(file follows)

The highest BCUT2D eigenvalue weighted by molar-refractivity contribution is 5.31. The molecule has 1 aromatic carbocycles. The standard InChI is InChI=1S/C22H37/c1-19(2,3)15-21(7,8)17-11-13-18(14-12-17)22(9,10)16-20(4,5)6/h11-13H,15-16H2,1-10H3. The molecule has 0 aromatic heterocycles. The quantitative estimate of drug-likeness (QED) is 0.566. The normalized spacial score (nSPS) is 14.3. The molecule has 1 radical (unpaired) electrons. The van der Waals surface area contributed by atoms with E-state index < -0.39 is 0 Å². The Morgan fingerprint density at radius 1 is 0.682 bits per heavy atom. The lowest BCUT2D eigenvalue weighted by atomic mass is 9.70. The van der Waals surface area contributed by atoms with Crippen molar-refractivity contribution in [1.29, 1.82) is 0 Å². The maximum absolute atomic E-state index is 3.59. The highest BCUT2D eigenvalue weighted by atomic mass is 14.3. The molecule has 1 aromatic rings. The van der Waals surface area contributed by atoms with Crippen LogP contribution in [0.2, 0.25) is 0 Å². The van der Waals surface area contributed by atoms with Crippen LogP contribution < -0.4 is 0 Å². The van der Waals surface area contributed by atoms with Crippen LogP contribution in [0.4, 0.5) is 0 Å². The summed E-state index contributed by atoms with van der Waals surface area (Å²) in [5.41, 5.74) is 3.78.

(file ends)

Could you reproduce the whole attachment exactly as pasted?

The highest BCUT2D eigenvalue weighted by molar-refractivity contribution is 5.31. The molecule has 1 aromatic carbocycles. The standard InChI is InChI=1S/C22H37/c1-19(2,3)15-21(7,8)17-11-13-18(14-12-17)22(9,10)16-20(4,5)6/h11-13H,15-16H2,1-10H3. The molecule has 0 aromatic heterocycles. The quantitative estimate of drug-likeness (QED) is 0.566. The normalized spacial score (nSPS) is 14.3. The molecule has 1 radical (unpaired) electrons. The van der Waals surface area contributed by atoms with E-state index < -0.39 is 0 Å². The Morgan fingerprint density at radius 1 is 0.682 bits per heavy atom. The lowest BCUT2D eigenvalue weighted by atomic mass is 9.70. The van der Waals surface area contributed by atoms with Crippen molar-refractivity contribution in [1.29, 1.82) is 0 Å². The maximum absolute atomic E-state index is 3.59. The highest BCUT2D eigenvalue weighted by atomic mass is 14.3. The molecule has 1 aromatic rings. The van der Waals surface area contributed by atoms with Crippen LogP contribution in [0.2, 0.25) is 0 Å². The van der Waals surface area contributed by atoms with Crippen LogP contribution < -0.4 is 0 Å². The van der Waals surface area contributed by atoms with Crippen LogP contribution in [0.4, 0.5) is 0 Å². The summed E-state index contributed by atoms with van der Waals surface area (Å²) in [5.41, 5.74) is 3.78.